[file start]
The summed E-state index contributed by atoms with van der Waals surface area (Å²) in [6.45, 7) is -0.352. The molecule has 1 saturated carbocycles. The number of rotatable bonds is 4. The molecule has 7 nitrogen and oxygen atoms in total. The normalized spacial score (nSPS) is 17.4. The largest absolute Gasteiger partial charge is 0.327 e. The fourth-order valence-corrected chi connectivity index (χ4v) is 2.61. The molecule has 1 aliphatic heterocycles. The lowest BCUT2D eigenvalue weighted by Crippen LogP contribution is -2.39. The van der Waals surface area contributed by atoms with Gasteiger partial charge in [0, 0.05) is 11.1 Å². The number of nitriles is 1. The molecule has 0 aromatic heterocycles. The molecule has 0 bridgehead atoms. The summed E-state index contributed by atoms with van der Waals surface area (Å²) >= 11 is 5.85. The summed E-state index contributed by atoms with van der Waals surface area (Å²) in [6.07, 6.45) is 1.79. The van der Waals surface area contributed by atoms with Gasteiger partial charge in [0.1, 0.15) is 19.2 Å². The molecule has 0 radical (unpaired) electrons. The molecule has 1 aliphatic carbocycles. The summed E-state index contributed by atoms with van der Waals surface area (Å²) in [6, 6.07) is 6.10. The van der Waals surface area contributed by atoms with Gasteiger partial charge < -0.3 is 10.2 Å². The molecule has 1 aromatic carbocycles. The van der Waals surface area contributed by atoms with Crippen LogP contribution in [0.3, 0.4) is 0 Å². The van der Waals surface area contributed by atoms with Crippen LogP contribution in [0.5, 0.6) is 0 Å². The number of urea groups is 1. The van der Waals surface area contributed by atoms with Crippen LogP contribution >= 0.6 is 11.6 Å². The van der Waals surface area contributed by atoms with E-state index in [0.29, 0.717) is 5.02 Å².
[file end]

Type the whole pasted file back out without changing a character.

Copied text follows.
The summed E-state index contributed by atoms with van der Waals surface area (Å²) in [6.45, 7) is -0.352. The molecule has 1 saturated carbocycles. The number of rotatable bonds is 4. The molecule has 7 nitrogen and oxygen atoms in total. The normalized spacial score (nSPS) is 17.4. The largest absolute Gasteiger partial charge is 0.327 e. The fourth-order valence-corrected chi connectivity index (χ4v) is 2.61. The molecule has 1 aliphatic heterocycles. The lowest BCUT2D eigenvalue weighted by Crippen LogP contribution is -2.39. The van der Waals surface area contributed by atoms with Gasteiger partial charge in [0, 0.05) is 11.1 Å². The number of nitriles is 1. The molecule has 0 aromatic heterocycles. The molecule has 0 bridgehead atoms. The summed E-state index contributed by atoms with van der Waals surface area (Å²) >= 11 is 5.85. The summed E-state index contributed by atoms with van der Waals surface area (Å²) in [6.07, 6.45) is 1.79. The van der Waals surface area contributed by atoms with Gasteiger partial charge in [0.1, 0.15) is 19.2 Å². The molecule has 0 radical (unpaired) electrons. The molecule has 1 aliphatic carbocycles. The summed E-state index contributed by atoms with van der Waals surface area (Å²) in [6, 6.07) is 6.10. The van der Waals surface area contributed by atoms with Gasteiger partial charge < -0.3 is 10.2 Å². The molecule has 1 aromatic carbocycles. The van der Waals surface area contributed by atoms with Crippen LogP contribution in [0.3, 0.4) is 0 Å². The van der Waals surface area contributed by atoms with Crippen LogP contribution in [0.5, 0.6) is 0 Å². The number of urea groups is 1. The van der Waals surface area contributed by atoms with Crippen LogP contribution >= 0.6 is 11.6 Å². The van der Waals surface area contributed by atoms with E-state index in [0.29, 0.717) is 5.02 Å².